And Fr. Foresi, in a 2002 reflection on “What it means to pray,” talked about the importance of inner silence in order to listen to God’s voice within: “We have to train ourselves to listen to [God] because [God] always speaks to us. It is not so much a matter of exterior silence, but rather of interior silence. …
“We really need interior silence in order to hear [God’s voice], and meditation offers us this opportunity by providing exterior silence, which symbolizes the interior silence necessary to hear Jesus.”
Practical tips for seeking silence
So, how can we make room for silence in our daily life?
We all know that in our modern world, silence is rare and hard to find. We are constantly bombarded with sounds, messages, social media, and an endless to-do-list. It is challenging to find silence, be it interiorly or exteriorly.
We may also realize that silence is often not as comfortable as we think, because we suddenly hear the “noise” within… different voices and feelings that speak of hurts and fears, and we would much rather distract ourselves by keeping busy.
The truth is that in our world, it is more important than ever to be rooted in ourselves and to listen to God’s voice to avoid the knee-jerk reactions to the various messages thrown at us during the day. I don’t think current challenges such as polarization, violence and aggression can be overcome without practicing silence.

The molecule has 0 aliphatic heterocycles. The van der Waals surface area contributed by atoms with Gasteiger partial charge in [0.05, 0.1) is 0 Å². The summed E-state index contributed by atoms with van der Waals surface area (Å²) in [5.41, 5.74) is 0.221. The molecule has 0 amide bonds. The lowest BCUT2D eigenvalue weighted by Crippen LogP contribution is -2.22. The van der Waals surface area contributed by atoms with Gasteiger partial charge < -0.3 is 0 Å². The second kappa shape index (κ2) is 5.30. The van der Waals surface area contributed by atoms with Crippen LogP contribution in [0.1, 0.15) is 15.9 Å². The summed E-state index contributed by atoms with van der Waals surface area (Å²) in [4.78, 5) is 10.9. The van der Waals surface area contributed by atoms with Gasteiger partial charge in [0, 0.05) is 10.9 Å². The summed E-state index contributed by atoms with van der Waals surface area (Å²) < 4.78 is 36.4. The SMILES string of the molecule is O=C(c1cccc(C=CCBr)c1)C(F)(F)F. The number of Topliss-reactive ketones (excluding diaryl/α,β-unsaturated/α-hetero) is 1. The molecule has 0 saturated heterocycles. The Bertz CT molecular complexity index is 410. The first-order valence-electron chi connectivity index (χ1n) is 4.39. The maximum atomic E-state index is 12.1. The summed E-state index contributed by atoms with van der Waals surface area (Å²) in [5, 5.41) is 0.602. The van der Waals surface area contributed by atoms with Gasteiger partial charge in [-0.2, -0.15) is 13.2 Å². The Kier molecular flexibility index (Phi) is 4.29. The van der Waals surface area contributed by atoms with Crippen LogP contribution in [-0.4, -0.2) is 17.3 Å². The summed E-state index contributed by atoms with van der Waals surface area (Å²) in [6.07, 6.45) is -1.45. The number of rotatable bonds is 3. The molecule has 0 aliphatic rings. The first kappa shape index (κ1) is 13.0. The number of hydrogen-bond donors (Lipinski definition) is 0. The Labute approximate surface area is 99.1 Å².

The 20th century spiritual author Henri Nouwen expresses very well this connection between silence and words. In Out of Solitude, he wrote:
“Somewhere we know that without silence words lose their meaning, that without listening speaking no longer heals, that without distance closeness cannot cure. Somewhere we know that without a lonely place our actions quickly become empty gestures.
“The careful balance between silence and words, withdrawal and involvement, distance and closeness, solitude and community forms the basis of the Christian life and should, therefore, be the subject of our most personal attention.”